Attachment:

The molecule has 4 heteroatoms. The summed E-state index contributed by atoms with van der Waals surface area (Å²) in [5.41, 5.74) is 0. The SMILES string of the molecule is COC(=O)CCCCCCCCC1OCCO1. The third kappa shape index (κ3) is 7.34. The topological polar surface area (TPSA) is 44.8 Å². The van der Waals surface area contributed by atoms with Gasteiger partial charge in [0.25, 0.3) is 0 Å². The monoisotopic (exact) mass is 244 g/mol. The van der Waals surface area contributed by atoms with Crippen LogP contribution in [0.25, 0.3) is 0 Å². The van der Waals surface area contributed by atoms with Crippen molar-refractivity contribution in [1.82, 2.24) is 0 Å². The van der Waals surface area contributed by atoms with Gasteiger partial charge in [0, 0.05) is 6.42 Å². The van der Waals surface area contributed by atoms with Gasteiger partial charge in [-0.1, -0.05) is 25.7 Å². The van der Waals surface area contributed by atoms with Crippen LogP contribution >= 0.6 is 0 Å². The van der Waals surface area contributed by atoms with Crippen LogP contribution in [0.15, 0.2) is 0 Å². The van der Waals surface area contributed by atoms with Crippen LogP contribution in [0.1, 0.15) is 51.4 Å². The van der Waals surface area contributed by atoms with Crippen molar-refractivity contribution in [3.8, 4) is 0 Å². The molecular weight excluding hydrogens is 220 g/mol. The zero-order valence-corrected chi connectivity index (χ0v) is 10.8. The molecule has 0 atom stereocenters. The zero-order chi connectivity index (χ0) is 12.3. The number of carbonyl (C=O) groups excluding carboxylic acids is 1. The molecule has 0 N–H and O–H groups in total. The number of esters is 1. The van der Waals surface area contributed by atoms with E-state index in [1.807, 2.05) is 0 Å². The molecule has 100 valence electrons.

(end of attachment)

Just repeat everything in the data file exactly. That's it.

The molecule has 4 heteroatoms. The summed E-state index contributed by atoms with van der Waals surface area (Å²) in [5.41, 5.74) is 0. The SMILES string of the molecule is COC(=O)CCCCCCCCC1OCCO1. The third kappa shape index (κ3) is 7.34. The topological polar surface area (TPSA) is 44.8 Å². The van der Waals surface area contributed by atoms with Gasteiger partial charge in [0.25, 0.3) is 0 Å². The monoisotopic (exact) mass is 244 g/mol. The van der Waals surface area contributed by atoms with Crippen LogP contribution in [0.25, 0.3) is 0 Å². The van der Waals surface area contributed by atoms with Crippen molar-refractivity contribution in [1.82, 2.24) is 0 Å². The van der Waals surface area contributed by atoms with Gasteiger partial charge in [0, 0.05) is 6.42 Å². The van der Waals surface area contributed by atoms with Gasteiger partial charge in [-0.1, -0.05) is 25.7 Å². The van der Waals surface area contributed by atoms with Crippen LogP contribution >= 0.6 is 0 Å². The van der Waals surface area contributed by atoms with Crippen LogP contribution in [0.15, 0.2) is 0 Å². The van der Waals surface area contributed by atoms with Crippen LogP contribution in [0.1, 0.15) is 51.4 Å². The van der Waals surface area contributed by atoms with Crippen molar-refractivity contribution in [3.8, 4) is 0 Å². The molecular weight excluding hydrogens is 220 g/mol. The zero-order valence-corrected chi connectivity index (χ0v) is 10.8. The molecule has 0 atom stereocenters. The zero-order chi connectivity index (χ0) is 12.3. The number of carbonyl (C=O) groups excluding carboxylic acids is 1. The molecule has 0 N–H and O–H groups in total. The number of esters is 1. The van der Waals surface area contributed by atoms with E-state index in [1.807, 2.05) is 0 Å². The molecule has 100 valence electrons.